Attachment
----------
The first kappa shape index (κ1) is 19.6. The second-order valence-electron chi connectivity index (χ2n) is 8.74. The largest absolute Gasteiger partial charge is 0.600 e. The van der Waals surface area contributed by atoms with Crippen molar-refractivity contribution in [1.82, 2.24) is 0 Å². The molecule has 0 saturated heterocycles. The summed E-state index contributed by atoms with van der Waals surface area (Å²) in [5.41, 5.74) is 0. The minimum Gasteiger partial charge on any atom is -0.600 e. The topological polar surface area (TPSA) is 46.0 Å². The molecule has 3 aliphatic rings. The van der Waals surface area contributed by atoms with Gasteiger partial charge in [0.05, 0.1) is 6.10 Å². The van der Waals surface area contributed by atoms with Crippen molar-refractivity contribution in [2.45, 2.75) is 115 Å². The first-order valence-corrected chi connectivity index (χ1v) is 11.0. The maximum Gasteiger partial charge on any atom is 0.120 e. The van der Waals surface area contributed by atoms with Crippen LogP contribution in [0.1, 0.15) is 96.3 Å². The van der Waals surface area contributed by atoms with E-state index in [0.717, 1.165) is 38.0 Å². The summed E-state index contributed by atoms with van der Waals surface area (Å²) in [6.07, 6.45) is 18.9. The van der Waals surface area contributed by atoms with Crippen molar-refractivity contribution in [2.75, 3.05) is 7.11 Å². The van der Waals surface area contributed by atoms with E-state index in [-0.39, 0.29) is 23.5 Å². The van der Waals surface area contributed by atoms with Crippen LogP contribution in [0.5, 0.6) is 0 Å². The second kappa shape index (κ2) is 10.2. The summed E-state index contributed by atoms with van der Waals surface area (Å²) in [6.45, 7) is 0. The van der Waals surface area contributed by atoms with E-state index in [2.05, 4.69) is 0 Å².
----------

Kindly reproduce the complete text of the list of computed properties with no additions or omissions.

The first kappa shape index (κ1) is 19.6. The second-order valence-electron chi connectivity index (χ2n) is 8.74. The largest absolute Gasteiger partial charge is 0.600 e. The van der Waals surface area contributed by atoms with Crippen molar-refractivity contribution in [1.82, 2.24) is 0 Å². The molecule has 0 saturated heterocycles. The summed E-state index contributed by atoms with van der Waals surface area (Å²) in [5.41, 5.74) is 0. The minimum Gasteiger partial charge on any atom is -0.600 e. The topological polar surface area (TPSA) is 46.0 Å². The molecule has 3 aliphatic rings. The van der Waals surface area contributed by atoms with Gasteiger partial charge in [0.05, 0.1) is 6.10 Å². The van der Waals surface area contributed by atoms with Crippen molar-refractivity contribution in [2.45, 2.75) is 115 Å². The first-order valence-corrected chi connectivity index (χ1v) is 11.0. The maximum Gasteiger partial charge on any atom is 0.120 e. The van der Waals surface area contributed by atoms with Crippen LogP contribution in [0.1, 0.15) is 96.3 Å². The van der Waals surface area contributed by atoms with E-state index in [0.717, 1.165) is 38.0 Å². The summed E-state index contributed by atoms with van der Waals surface area (Å²) in [6.07, 6.45) is 18.9. The van der Waals surface area contributed by atoms with Crippen molar-refractivity contribution in [2.75, 3.05) is 7.11 Å². The van der Waals surface area contributed by atoms with E-state index in [-0.39, 0.29) is 23.5 Å². The van der Waals surface area contributed by atoms with Crippen LogP contribution in [0.5, 0.6) is 0 Å². The second kappa shape index (κ2) is 10.2. The summed E-state index contributed by atoms with van der Waals surface area (Å²) in [6.45, 7) is 0. The van der Waals surface area contributed by atoms with E-state index in [2.05, 4.69) is 0 Å².